If deal closes on the rescue's current property, Birds of Paradise will remain open.
It appears Birds of Paradise Sanctuary and Rescue has been rescued.
Debbie Huckaby, the executive director of Birds of Paradise Sanctuary and Rescue, said she has an agreement in place that if a contract to buy the land her rescue sits on closes, she will remain at 17020 Water Line Road.
Cindy and Kerry Gordon own the property, and Cindy Gordon confirmed that the sale of the property is expected to close Jan. 15. The buyer and the details of the sale have not been made public.
Huckaby said the new owner has agreed to a 10-year lease for the rescue.
“This is like a dream come true,” Huckaby said. “The birds get to keep their home, and we get to help more birds in the area. It’s a fantastic opportunity for all of us.”
Huckaby said the rescue’s program will “stay exactly as it was” if the current deal closes.
Birds of Paradise would have had to vacate the property by March 5 if Huckaby couldn’t find a buyer for the property willing to lease the parcel to her.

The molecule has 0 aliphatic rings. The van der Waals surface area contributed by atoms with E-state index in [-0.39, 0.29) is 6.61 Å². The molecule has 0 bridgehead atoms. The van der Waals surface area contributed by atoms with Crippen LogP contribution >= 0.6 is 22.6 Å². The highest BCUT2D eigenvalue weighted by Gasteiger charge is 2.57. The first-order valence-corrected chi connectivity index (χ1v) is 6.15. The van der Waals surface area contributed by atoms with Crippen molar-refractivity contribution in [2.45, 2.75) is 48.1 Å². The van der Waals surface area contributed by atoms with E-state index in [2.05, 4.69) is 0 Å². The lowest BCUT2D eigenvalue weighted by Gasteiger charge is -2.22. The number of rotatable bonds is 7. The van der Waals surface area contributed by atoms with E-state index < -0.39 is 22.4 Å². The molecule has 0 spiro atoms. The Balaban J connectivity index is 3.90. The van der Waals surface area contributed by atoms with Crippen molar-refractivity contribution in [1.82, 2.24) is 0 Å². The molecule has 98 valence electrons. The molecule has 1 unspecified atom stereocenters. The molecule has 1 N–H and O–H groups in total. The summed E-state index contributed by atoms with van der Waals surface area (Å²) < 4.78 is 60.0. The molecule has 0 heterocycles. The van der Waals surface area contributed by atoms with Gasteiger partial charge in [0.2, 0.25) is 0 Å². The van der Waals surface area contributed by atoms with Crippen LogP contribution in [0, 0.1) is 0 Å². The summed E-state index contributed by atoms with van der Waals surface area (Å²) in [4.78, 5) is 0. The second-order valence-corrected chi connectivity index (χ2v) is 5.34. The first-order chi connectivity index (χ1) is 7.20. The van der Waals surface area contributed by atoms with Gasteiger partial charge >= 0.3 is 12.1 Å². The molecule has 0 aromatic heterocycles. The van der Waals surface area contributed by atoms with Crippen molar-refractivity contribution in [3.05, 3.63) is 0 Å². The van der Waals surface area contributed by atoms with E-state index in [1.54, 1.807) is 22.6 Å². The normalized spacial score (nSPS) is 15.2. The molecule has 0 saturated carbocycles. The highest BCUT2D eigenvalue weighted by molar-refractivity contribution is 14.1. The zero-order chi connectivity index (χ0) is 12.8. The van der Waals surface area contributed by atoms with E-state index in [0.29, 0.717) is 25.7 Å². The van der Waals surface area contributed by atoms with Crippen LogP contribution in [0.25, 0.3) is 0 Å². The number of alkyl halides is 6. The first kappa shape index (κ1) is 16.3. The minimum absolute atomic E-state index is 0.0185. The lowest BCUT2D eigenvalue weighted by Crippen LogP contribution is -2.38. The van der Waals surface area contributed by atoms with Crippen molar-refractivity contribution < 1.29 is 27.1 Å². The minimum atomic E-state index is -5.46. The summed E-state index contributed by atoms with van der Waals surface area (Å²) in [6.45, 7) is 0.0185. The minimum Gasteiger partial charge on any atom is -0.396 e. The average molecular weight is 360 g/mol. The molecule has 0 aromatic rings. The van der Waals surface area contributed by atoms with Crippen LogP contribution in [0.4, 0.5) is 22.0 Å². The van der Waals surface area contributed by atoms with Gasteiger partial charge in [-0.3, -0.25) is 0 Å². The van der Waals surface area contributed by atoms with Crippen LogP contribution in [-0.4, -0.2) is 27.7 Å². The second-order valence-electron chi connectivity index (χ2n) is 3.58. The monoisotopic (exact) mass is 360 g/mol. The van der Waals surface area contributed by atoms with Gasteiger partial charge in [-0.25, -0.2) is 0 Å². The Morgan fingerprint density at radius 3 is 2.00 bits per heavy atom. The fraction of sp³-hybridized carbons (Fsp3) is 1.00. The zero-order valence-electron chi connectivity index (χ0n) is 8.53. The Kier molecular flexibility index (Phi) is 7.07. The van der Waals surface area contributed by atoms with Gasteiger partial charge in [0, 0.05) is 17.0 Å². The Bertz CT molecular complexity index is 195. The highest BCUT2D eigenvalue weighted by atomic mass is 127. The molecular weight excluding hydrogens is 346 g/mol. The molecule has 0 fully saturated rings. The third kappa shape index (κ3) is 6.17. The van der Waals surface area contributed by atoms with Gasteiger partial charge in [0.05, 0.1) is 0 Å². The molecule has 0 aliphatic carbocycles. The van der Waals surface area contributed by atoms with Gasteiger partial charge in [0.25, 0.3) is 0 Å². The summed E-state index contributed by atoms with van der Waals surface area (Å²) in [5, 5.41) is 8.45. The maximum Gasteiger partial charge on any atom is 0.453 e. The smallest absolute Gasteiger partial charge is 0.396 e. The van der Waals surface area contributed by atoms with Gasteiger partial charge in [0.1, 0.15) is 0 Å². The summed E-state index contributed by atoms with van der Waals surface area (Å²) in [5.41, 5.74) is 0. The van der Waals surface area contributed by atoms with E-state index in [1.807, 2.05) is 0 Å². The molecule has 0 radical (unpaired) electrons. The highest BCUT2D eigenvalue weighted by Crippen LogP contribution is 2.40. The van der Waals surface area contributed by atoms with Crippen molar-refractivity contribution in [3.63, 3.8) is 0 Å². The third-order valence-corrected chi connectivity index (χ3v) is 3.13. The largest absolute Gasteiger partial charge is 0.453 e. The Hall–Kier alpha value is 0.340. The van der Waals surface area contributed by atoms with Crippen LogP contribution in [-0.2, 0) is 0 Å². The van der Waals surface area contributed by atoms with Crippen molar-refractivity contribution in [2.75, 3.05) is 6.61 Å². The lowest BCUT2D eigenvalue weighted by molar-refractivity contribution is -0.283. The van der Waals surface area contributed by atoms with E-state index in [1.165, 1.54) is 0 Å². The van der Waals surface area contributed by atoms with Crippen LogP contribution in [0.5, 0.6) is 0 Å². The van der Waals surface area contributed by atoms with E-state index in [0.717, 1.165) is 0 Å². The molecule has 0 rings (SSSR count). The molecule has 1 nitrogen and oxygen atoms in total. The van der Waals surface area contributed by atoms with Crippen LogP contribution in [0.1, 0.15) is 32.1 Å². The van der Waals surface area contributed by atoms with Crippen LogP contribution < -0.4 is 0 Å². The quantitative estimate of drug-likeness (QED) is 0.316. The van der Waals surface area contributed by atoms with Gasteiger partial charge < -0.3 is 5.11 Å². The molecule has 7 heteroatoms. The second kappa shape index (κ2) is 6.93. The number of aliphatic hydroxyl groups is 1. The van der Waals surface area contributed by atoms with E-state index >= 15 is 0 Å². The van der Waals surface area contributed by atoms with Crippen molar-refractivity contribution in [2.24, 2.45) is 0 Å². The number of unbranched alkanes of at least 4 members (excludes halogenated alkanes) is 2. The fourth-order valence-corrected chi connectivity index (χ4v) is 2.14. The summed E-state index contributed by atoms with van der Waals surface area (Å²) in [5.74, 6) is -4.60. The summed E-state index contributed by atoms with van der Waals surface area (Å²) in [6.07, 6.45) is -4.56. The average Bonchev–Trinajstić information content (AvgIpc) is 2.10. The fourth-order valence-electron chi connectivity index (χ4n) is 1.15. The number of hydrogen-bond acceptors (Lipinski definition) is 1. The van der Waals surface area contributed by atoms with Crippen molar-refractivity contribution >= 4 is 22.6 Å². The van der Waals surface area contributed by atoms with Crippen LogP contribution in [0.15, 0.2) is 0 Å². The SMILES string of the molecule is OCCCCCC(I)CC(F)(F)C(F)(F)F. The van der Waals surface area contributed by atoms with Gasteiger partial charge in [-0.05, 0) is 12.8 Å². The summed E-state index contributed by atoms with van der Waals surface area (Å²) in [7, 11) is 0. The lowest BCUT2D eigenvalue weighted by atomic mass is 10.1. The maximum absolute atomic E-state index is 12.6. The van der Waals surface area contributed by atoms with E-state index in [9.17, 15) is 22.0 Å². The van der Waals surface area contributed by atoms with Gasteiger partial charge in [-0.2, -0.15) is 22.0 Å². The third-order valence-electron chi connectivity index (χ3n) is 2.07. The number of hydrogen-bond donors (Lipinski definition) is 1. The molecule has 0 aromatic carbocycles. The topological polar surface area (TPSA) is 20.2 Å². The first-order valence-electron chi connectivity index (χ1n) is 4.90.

“Our main focus has been getting this property under contract and getting closed with the buyer and the birds getting to keep their home,” Huckaby said. “We want to continue to operate and help the birds in Manatee and Sarasota counties as well as throughout the U.S. the way we have been for the past eight years.”
Gordon purchased the Water Line Road property five years ago to provide Huckaby a location for Birds of Paradise to move when it was forced to leave its home in Palmetto.
Gordon previously said the couple hoped Birds of Paradise could purchase the land at the end of the lease term and was willing to sell to the rescue or another individual wishing to buy the property for the rescue to use.
“We are very happy that [Huckaby] has found a buyer that will allow her to stay on the property for years to come,” Gordon said. “We’re very happy for her and the birds.”
After the contract closes, Birds of Paradise will kick off a campaign for toy and food donations for the rescue’s more than 350 birds.
During its Giving Tuesday campaign, Birds of Paradise raised about $1,300, according to Debbie’s GivingTuesday Fundraiser on Facebook.
Birds of Paradise will also have a volunteer responsible for writing grants and assisting with fundraising and operations.
Huckaby said the rescue is looking to expand its educational programming and is always looking for more volunteers.
“The biggest challenge is people don’t understand the complexities of these creatures, and their expectations are one thing, but when they get the bird home, it’s a totally different scenario, which means they’re frustrated, and it’s frustrating for the animal as well,” Huckaby said. “Education is key for providing a happy home for any rescued animal.”